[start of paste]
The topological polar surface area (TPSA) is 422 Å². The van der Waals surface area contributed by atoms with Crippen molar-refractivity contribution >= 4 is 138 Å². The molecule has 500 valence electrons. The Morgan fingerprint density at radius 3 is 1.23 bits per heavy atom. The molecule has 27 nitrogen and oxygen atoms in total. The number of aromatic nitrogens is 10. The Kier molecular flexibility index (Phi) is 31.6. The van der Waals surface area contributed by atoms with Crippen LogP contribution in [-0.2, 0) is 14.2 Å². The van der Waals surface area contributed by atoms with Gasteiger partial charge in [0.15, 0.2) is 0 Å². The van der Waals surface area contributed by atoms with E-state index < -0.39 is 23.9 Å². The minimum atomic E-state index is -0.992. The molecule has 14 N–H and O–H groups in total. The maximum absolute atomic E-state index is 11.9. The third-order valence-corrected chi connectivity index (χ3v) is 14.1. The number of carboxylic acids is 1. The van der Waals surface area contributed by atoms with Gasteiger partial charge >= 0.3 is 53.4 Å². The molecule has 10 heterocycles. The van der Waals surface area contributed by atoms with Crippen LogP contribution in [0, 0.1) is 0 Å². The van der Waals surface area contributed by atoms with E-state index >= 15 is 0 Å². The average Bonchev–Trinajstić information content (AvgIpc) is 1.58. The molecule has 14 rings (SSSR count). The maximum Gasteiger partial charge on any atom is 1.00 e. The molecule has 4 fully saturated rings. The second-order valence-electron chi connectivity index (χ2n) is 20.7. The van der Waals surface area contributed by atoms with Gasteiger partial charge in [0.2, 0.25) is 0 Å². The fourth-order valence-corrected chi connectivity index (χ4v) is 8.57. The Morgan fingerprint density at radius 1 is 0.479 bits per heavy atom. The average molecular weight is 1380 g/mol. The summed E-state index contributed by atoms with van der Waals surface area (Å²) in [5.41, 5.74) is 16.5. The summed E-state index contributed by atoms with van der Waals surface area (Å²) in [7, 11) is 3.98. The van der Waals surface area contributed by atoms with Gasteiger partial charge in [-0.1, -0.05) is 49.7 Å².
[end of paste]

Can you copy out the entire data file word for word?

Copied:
The topological polar surface area (TPSA) is 422 Å². The van der Waals surface area contributed by atoms with Crippen molar-refractivity contribution >= 4 is 138 Å². The molecule has 500 valence electrons. The Morgan fingerprint density at radius 3 is 1.23 bits per heavy atom. The molecule has 27 nitrogen and oxygen atoms in total. The number of aromatic nitrogens is 10. The Kier molecular flexibility index (Phi) is 31.6. The van der Waals surface area contributed by atoms with Crippen LogP contribution in [-0.2, 0) is 14.2 Å². The van der Waals surface area contributed by atoms with Gasteiger partial charge in [0.15, 0.2) is 0 Å². The van der Waals surface area contributed by atoms with E-state index < -0.39 is 23.9 Å². The minimum atomic E-state index is -0.992. The molecule has 14 N–H and O–H groups in total. The maximum absolute atomic E-state index is 11.9. The third-order valence-corrected chi connectivity index (χ3v) is 14.1. The number of carboxylic acids is 1. The van der Waals surface area contributed by atoms with Gasteiger partial charge >= 0.3 is 53.4 Å². The molecule has 10 heterocycles. The van der Waals surface area contributed by atoms with Crippen LogP contribution in [0, 0.1) is 0 Å². The van der Waals surface area contributed by atoms with E-state index >= 15 is 0 Å². The average Bonchev–Trinajstić information content (AvgIpc) is 1.58. The molecule has 14 rings (SSSR count). The maximum Gasteiger partial charge on any atom is 1.00 e. The molecule has 4 fully saturated rings. The second-order valence-electron chi connectivity index (χ2n) is 20.7. The van der Waals surface area contributed by atoms with Gasteiger partial charge in [0.2, 0.25) is 0 Å². The fourth-order valence-corrected chi connectivity index (χ4v) is 8.57. The Morgan fingerprint density at radius 1 is 0.479 bits per heavy atom. The average molecular weight is 1380 g/mol. The summed E-state index contributed by atoms with van der Waals surface area (Å²) in [5.41, 5.74) is 16.5. The summed E-state index contributed by atoms with van der Waals surface area (Å²) in [7, 11) is 3.98. The van der Waals surface area contributed by atoms with Gasteiger partial charge in [-0.1, -0.05) is 49.7 Å².